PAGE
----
Saturday, December 15, 2007

Graphic Novels that I Dug

Wow! I need to post more often! Grad school really sucks up any writing time that I ever had. The next few weeks should see a few more posts as I'm between semesters.

This is part of my final project for a class on Young Adult Literature that I just completed. Links are for wimps, look these up on your own!




Top 10 Graphic Novels for Adolescents
(and for us old folks, as well)


10) Pride of Baghdad by Brian K. Vaughan
This is the story of a pride of lions who escape from the Baghdad zoo after it is bombed by the American military. The lions encounter a number of other escaped animals as they try to get out of the city and recreate their society. The tale parallels the lives of many people living in Baghdad, dealing with the destruction of their cities and trying to make the best of the new society that began to spring up around them. Strong themes of responsibility to others (including members of other social groups, personified by different species of animals) versus the need for self preservation permeate this graphic novel.
Contains some violence and some minor adult language.


9) Hellboy: Seed of Destruction by Mike Mignola
Hellboy has been a recognizable superhero detective for over a decade. Especially after the release of the popular movie a few years ago, Mignola’s character has made his way into youth culture. This is the collected first few issues of the original Hellboy series. The character is a demon turned supernatural detective. He fights Nazis, witches, fairy tale monsters, and Rasputin himself. Relatively light on violence, the stories pull from a number of different resources, especially Irish folk tales and science/fiction from the early 1950s. The book contains many sympathetic characters, including some of its major villains and deals with Hellboy’s struggle to use the legacy of evil that he has inherited to serve and protect.
Contains references to the occult and some minor adult language.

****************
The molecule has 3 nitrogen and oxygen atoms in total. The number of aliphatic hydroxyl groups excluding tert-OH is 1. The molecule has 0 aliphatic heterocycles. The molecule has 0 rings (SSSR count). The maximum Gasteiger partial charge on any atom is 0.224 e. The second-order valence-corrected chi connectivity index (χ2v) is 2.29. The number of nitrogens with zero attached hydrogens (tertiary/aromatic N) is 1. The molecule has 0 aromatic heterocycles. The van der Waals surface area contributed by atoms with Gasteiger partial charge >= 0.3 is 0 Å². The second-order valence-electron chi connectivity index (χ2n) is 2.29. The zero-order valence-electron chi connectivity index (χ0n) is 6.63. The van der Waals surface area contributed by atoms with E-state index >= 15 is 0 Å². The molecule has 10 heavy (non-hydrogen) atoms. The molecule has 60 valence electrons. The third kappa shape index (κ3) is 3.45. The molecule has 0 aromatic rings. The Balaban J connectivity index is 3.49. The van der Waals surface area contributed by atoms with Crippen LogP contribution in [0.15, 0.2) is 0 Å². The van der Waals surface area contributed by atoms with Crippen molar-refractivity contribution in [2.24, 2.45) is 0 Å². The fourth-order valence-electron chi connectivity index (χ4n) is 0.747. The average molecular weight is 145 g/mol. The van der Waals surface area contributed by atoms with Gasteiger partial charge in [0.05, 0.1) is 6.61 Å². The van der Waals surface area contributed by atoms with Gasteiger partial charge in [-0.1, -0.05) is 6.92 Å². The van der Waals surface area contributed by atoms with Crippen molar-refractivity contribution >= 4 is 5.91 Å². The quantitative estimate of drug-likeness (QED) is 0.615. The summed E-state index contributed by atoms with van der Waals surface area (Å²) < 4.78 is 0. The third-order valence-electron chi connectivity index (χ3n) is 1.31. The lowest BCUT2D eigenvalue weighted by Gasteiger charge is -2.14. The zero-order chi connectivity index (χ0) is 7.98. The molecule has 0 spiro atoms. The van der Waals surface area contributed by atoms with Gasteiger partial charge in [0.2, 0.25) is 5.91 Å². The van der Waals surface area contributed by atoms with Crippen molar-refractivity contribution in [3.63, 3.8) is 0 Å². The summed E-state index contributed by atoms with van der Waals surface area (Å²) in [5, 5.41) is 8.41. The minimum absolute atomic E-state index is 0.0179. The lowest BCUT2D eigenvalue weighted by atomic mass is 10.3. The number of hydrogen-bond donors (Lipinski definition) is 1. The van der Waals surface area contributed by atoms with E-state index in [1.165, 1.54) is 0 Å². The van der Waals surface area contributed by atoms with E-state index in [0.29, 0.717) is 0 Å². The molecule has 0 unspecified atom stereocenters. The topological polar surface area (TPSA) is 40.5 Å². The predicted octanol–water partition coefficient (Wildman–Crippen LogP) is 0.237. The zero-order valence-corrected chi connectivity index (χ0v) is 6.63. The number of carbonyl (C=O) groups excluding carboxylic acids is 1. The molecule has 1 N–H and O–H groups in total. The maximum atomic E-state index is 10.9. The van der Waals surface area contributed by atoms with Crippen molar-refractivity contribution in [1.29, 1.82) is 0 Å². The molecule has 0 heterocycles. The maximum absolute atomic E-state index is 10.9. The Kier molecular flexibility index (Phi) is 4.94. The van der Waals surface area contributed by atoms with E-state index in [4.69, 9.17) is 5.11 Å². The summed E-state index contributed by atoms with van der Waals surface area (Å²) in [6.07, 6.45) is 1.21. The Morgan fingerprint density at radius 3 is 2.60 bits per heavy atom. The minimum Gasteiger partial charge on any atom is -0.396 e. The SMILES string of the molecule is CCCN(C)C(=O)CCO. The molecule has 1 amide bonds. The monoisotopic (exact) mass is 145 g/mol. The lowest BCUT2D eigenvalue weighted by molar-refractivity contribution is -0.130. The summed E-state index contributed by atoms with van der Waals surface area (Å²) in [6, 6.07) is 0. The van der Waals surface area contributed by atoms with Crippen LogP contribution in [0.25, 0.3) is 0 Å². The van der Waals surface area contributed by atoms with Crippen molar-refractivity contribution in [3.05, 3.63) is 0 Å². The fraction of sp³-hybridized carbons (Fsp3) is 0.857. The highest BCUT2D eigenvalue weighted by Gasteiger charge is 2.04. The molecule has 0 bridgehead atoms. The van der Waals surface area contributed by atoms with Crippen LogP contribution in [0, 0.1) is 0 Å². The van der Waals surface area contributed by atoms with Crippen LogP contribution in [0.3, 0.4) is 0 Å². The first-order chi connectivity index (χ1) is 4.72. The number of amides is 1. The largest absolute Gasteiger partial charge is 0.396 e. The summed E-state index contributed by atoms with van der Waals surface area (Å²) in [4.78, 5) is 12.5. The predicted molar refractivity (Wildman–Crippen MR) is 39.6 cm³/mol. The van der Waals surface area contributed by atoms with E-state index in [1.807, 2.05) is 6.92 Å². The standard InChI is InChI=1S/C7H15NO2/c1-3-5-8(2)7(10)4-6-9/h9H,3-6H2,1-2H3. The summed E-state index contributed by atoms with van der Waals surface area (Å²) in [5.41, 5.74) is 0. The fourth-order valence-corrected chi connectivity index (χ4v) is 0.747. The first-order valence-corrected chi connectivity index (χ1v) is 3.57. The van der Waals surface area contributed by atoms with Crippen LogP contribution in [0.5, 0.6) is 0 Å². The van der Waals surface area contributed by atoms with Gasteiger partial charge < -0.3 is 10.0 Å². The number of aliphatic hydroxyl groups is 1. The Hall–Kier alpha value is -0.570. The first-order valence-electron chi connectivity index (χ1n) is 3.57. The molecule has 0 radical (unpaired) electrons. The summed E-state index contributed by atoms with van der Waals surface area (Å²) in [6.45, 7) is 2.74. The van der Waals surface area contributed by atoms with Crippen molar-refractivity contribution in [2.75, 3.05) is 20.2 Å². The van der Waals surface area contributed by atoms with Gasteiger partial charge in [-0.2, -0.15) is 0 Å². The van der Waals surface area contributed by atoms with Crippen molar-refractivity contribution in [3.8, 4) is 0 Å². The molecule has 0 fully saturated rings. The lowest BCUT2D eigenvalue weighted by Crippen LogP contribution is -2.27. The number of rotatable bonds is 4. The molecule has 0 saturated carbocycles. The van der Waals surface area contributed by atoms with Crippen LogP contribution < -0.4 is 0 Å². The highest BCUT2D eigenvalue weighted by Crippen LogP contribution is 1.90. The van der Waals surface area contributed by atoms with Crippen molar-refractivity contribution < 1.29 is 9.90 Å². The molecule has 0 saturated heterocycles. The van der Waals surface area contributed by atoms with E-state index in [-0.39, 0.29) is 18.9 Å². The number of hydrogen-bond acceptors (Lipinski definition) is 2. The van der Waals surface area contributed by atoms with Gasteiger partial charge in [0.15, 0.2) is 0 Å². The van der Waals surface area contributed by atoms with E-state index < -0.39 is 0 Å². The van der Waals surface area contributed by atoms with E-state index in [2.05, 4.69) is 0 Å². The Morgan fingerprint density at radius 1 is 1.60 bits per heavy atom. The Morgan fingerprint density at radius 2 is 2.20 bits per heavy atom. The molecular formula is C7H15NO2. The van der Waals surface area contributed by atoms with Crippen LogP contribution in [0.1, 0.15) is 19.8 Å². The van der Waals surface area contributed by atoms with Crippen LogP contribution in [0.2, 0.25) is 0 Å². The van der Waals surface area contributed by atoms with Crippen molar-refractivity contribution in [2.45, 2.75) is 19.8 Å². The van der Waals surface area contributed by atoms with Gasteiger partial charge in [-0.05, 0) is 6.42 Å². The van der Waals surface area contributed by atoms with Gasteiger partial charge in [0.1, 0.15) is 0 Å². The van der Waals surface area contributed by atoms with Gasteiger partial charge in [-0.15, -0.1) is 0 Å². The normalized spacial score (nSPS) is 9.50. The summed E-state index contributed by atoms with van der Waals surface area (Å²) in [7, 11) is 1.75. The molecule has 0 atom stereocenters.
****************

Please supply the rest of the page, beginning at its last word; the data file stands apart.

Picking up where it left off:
8) Maus and Maus II by Art Spiegelman
These two graphic novels did wonders to get the genre recognized within literary circles. The two books tell the story of a man hearing the tale of his father’s experiences as a Jew during the Holocaust. All characters are portrayed as different animals depending on their nationality. Spiegelman does not shy away from brutal depictions of the attempted extermination of the Jews by the Nazis or the extreme (and sometimes troubling) lengths that the victims could go to in order to survive.
Contains some disturbing scenes of violence and some racist/anti-semitic language.


7) WE3 by Grant Morrison
This is a collection of a three issue mini-series from a few years ago. Three animals (a dog, a cat, and a rabbit) are outfitted with cybernetic exo-skeletons and advanced weapon systems by the U. S. military. They are trained as assassins by a doctor who lets them free when she is unable to reconcile the needs of the military with cruelty to other living things. The three animals make their way across the country, trying to escape their human captors. The military begins pursuing them to save an investment in money, but eventually realizes that they must also protect the innocent humans that the animals encounter. This story explores the moral grey area of animal testing and the dangers that weapons can be to innocent bystanders.
Contains numerous scenes of violence.


6) Blankets by Craig Thompson
Thompson tells a semi-autobiographical story of growing up in a conservative Christian community. Two middle-school aged boys learn to negotiate the desires of their parents with their own needs for self-expression and their budding interest in girls. We follow them from their hometown to a Christian Youth summer camp. Thompson deals with issues of family expectations, accepting the faith of others, and determining one’s own faith.